One of the keys to advancing more inclusive economies around the world is the empowerment of women. That’s why we at The Rockefeller Foundation apply a gender lens to all of our work, always considering how our programs can create positive impacts for women in their efforts to build more resilient households, communities, and nations, as well as to increase their economic independence.
This is, of course, a matter of basic justice, but it’s also a smart cross-cutting investment. There simply isn’t a major global challenge that doesn’t intersect with women and women’s rights: From food security, to poverty, to nutrition, to conservation, to education—we won’t address any of these challenges in a meaningful, lasting way until we even the playing field for women everywhere.
The levers we can push to help make this happen are many, and some may surprise you.
Yes we need to educate girls, we need ensure women have access to good quality health care, and we need to protect their political rights, but we also need to ensure that their economic rights are protected in law and in practice. And—given that the majority of poor women in the world live in rural areas where land is the most important asset—that must include strengthening women’s rights to land.
Currently, we are making great progress, but still falling short, on all of these goals—especially for rural women.
As we mark International Rural Women’s Day tomorrow, it behooves us to consider what might be if poor women in rural areas could fully unlock their considerable potential.
Perhaps nowhere is this more apparent than in our efforts to close the gap between growing food and feeding people.
Women are the key.
More women are involved in farming than any other occupation. We know that they perform almost half of agricultural labor. But they have legal rights to just a fraction of the land they rely on to survive. This impacts how they farm and what their families eat.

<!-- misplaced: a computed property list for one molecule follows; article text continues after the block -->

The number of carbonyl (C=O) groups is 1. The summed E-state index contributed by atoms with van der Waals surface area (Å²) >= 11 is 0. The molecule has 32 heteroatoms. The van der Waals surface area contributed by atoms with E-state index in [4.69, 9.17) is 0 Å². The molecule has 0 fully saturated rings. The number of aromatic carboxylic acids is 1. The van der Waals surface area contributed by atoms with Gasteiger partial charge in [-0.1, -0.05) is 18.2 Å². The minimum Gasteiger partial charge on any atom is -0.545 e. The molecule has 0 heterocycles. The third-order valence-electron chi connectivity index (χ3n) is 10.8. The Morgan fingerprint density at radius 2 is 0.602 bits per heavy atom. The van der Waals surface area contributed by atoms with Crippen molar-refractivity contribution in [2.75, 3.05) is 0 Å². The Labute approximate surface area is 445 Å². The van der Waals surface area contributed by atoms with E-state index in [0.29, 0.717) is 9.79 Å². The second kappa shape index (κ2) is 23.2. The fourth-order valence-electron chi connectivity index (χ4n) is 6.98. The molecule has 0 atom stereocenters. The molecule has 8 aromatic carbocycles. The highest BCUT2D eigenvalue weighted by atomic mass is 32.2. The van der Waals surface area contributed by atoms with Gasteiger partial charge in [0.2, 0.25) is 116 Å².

Landesa, a global land rights organization I’ve known for many years, will tell you it is no accident that World Food Day comes immediately after International Rural Women’s Day.
Research by Landesa, which was just today awarded the Hilton Humanitarian Prize for its innovative work strengthening land rights for poor rural women and men, illuminates the ripple effect created when women are economically and socially empowered through secure, legal rights to land. The results are cross cutting and breathtaking: when women have land rights, research shows they grow more on their land and their children are 33 percent less likely to be malnourished; they are 8 times less likely to be the victims of domestic violence; and they earn up to four times more income.
We know from a wealth of research that women direct more of their income towards their children’s needs than men.
Having had the good fortune to travel and meet women around the world, I know that, once land rights are realized, rural women will do the rest:
They’ll invest in the land and grow more; they’ll become better environmental stewards; and they’ll become more resilient and powerful partners for the development of their families and communities.
And we’ll all be better for it.